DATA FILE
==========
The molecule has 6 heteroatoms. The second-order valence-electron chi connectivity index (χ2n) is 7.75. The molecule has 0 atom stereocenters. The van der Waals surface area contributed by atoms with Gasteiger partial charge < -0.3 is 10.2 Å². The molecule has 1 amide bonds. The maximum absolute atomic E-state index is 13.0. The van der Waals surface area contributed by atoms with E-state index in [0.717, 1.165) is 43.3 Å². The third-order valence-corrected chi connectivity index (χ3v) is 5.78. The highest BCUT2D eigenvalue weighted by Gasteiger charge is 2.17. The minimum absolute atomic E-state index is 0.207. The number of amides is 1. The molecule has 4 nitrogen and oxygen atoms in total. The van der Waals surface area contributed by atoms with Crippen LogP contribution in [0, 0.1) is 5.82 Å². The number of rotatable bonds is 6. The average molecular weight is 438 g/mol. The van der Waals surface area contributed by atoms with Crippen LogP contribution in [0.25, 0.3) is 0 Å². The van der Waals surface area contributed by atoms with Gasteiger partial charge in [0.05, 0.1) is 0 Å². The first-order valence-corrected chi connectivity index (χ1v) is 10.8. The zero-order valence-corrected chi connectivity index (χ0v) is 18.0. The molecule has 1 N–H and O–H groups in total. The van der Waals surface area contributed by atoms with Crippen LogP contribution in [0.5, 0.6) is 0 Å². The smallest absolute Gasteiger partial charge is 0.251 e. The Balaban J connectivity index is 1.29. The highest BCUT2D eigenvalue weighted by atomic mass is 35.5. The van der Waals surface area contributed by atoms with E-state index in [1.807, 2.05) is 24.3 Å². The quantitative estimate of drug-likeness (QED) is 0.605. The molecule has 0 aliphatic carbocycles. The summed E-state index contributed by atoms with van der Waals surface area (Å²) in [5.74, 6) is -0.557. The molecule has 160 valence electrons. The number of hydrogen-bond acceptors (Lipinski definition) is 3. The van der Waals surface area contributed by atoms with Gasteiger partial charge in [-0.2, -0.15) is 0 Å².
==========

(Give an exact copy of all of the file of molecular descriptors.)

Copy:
The molecule has 6 heteroatoms. The second-order valence-electron chi connectivity index (χ2n) is 7.75. The molecule has 0 atom stereocenters. The van der Waals surface area contributed by atoms with Gasteiger partial charge < -0.3 is 10.2 Å². The molecule has 1 amide bonds. The maximum absolute atomic E-state index is 13.0. The van der Waals surface area contributed by atoms with E-state index in [0.717, 1.165) is 43.3 Å². The third-order valence-corrected chi connectivity index (χ3v) is 5.78. The highest BCUT2D eigenvalue weighted by Gasteiger charge is 2.17. The minimum absolute atomic E-state index is 0.207. The number of amides is 1. The molecule has 4 nitrogen and oxygen atoms in total. The van der Waals surface area contributed by atoms with Crippen LogP contribution in [0, 0.1) is 5.82 Å². The number of rotatable bonds is 6. The average molecular weight is 438 g/mol. The van der Waals surface area contributed by atoms with Crippen LogP contribution in [0.25, 0.3) is 0 Å². The van der Waals surface area contributed by atoms with Gasteiger partial charge in [0.05, 0.1) is 0 Å². The first-order valence-corrected chi connectivity index (χ1v) is 10.8. The zero-order valence-corrected chi connectivity index (χ0v) is 18.0. The molecule has 1 N–H and O–H groups in total. The van der Waals surface area contributed by atoms with Crippen LogP contribution in [0.5, 0.6) is 0 Å². The smallest absolute Gasteiger partial charge is 0.251 e. The Balaban J connectivity index is 1.29. The highest BCUT2D eigenvalue weighted by atomic mass is 35.5. The van der Waals surface area contributed by atoms with E-state index in [1.807, 2.05) is 24.3 Å². The quantitative estimate of drug-likeness (QED) is 0.605. The molecule has 0 aliphatic carbocycles. The summed E-state index contributed by atoms with van der Waals surface area (Å²) in [5.74, 6) is -0.557. The molecule has 160 valence electrons. The number of hydrogen-bond acceptors (Lipinski definition) is 3. The van der Waals surface area contributed by atoms with Gasteiger partial charge in [-0.2, -0.15) is 0 Å².